Bishop O'Connell joined members of the Morning Star Family Prayer Group in St. Peter Church, Point Pleasant Beach, the evening of Oct. 2. Staff photos.
Bishop O'Connell joined members of the Morning Star Family Prayer Group in St. Peter Church, Point Pleasant Beach, the evening of Oct. 2. Staff photos.

It came as a pleasant surprise to Conventual Franciscan Father Pedro de Oliveira and the other Franciscan friars from St. Peter Parish, Point Pleasant Beach, to have Bishop David M. O’Connell, C.M., appear on their friary doorstep one recent evening.

Father de Oliveira, parish pastor, said the Bishop unexpectedly arrived to the parish Oct. 2 to make a pastoral visit and spend some time with the friars: Father Richard Rossell, Father Brennan-Joseph Farleo, and Father Michael Lorentsen, pastor of St. Junipero Serra Parish, Seaside Park, who was also present. During dinner, Father de Oliveira had to excuse himself from the table and go over to the church to lead Benediction of the Blessed Sacrament.

He told the Bishop how every Wednesday, the parish holds Eucharistic Adoration from 9 a.m. to 8 p.m. and that the parish group that is assigned to lead a Holy Hour and be in attendance with the Blessed Sacrament for the last hour of the day are families involved with the parish’s recently formed Morning Star Family Prayer Group. On any given Wednesday, there are at least 15 children from St. Peter School and the parish religious education program and their families who spend the hour before the Blessed Sacrament, reciting the Rosary and other prayers and singing songs.

Happy to hear about the Morning Star Family Prayer Group and the initiative to bring families together, Bishop O’Connell not only accompanied Father de Oliveira to the church but was also the one invited to lead the Benediction and take time to interact with the families.

“It was a special evening,” Father de Oliveira said, noting that the friars appreciated the Bishop’s “fraternal surprise visit,” only two days before the Feast of St. Francis of Assisi on Oct. 4. The families, as well, were happy to have Bishop O’Connell join in praying the Rosary, preside over Benediction and offer the final blessing.

It was a beautiful witness to see Bishop O’Connell with the families, Father de Oliveira said, noting that the Bishop spoke about vocations to the priesthood and encouraged the families to continue developing their relationship with the Lord through prayer.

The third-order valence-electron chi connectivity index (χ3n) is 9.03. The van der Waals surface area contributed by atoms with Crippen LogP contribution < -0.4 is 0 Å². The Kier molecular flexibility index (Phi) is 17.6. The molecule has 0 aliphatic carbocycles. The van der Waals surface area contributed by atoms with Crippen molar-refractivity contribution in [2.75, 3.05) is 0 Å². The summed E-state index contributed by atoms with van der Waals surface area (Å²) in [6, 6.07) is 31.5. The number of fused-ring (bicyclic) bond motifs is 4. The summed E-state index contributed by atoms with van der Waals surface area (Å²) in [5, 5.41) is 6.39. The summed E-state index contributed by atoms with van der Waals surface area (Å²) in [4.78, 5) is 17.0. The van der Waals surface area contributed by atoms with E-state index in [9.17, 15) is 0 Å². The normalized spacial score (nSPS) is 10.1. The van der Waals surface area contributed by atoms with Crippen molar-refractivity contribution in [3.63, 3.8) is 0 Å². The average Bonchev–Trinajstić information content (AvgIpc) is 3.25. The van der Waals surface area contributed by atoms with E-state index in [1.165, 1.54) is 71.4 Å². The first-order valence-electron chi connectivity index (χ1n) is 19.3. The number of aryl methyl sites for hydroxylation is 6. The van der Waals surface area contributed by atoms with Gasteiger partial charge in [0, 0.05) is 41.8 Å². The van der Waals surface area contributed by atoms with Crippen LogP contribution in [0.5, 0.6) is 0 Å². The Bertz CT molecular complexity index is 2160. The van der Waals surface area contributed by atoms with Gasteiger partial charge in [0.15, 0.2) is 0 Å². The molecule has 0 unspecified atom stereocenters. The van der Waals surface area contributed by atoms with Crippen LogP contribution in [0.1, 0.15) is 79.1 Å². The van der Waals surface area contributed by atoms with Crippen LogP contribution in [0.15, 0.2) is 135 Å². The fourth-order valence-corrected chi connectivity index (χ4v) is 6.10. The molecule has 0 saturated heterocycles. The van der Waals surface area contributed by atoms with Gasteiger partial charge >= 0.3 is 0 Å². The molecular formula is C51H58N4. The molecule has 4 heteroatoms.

Father de Oliveira explained that the Morning Star Family Prayer Group was introduced during Lent of this year, shortly after he and Conventual Franciscan Father Marek Stybor arrived to serve in the parish. The purpose of the group, he said, was to help children develop an understanding about the Real Presence of Jesus in the Blessed Sacrament; a devotion to the Blessed Virgin Mary, who is the mother of Jesus and “our mother,” and “to encourage families to pray together as a family – for families to pray for the overall health of the family – spiritual, emotional and physical – as well as to pray that peace and harmony exists in all families,” said Father de Oliveira. He noted that the group follows the school calendar year and meets each Wednesday from September through June. He said the group’s name, Morning Star, was chosen in honor of the Blessed Mother.

“Like the morning star announces the coming day and is reflected in the light of the sun, it is Mary who appears on the horizon of salvation history, and it is she who is showing us the way to Christ,” said Father de Oliveira.

Debbie Smith-Matta, who assisted Father de Oliveira and Father Stybor with organizing the prayer group and oversees any group-related activities, smiled as she reflected on how meaningful it was to have Bishop O’Connell pray the Rosary with the group and then preside over Benediction of the Blessed Sacrament.

“The group was so honored and blessed to have him present,” said Smith-Matta, who participates in the group with her husband and two children who attend St. Peter School. “The children were very excited because [the Bishop’s visit] was a pleasant surprise.”

Smith-Matta commented on how the group has more than doubled in size since its inception seven months ago and that the children are “becoming more independent and involved with the setup and clean up, in addition to [learning about and reciting] the prayers themselves.

“It is a pleasure to be doing something good for the community of St. Peter’s, for our families and all those for whom we pray,” she said.

Ann Marie Hanley is one parishioner who enjoys attending the weekly Holy Hour with her three children, Marianne, 9, a fourth-grader in St. Peter School; Keith “KJ,” 7, a second-grader, and Raymond, 3, and how it “provides families an opportunity to support each other in prayer and adoration.”

Noting that the children enjoy leading the recitation of the Rosary with guidance provided by Father de Oliveira, Hanley said, “There are truly no words to describe how sweet Wednesday evenings are in St. Peter’s. [The Holy Hours are] something the children and I look forward to every week. For one hour, the world stops around us. We focus on each other and our faith.”

“My parents raised me to believe, ‘A family that prays together stays together,’” Hanley continued, explaining that through the program, “Now I am passing on the same message to my children.”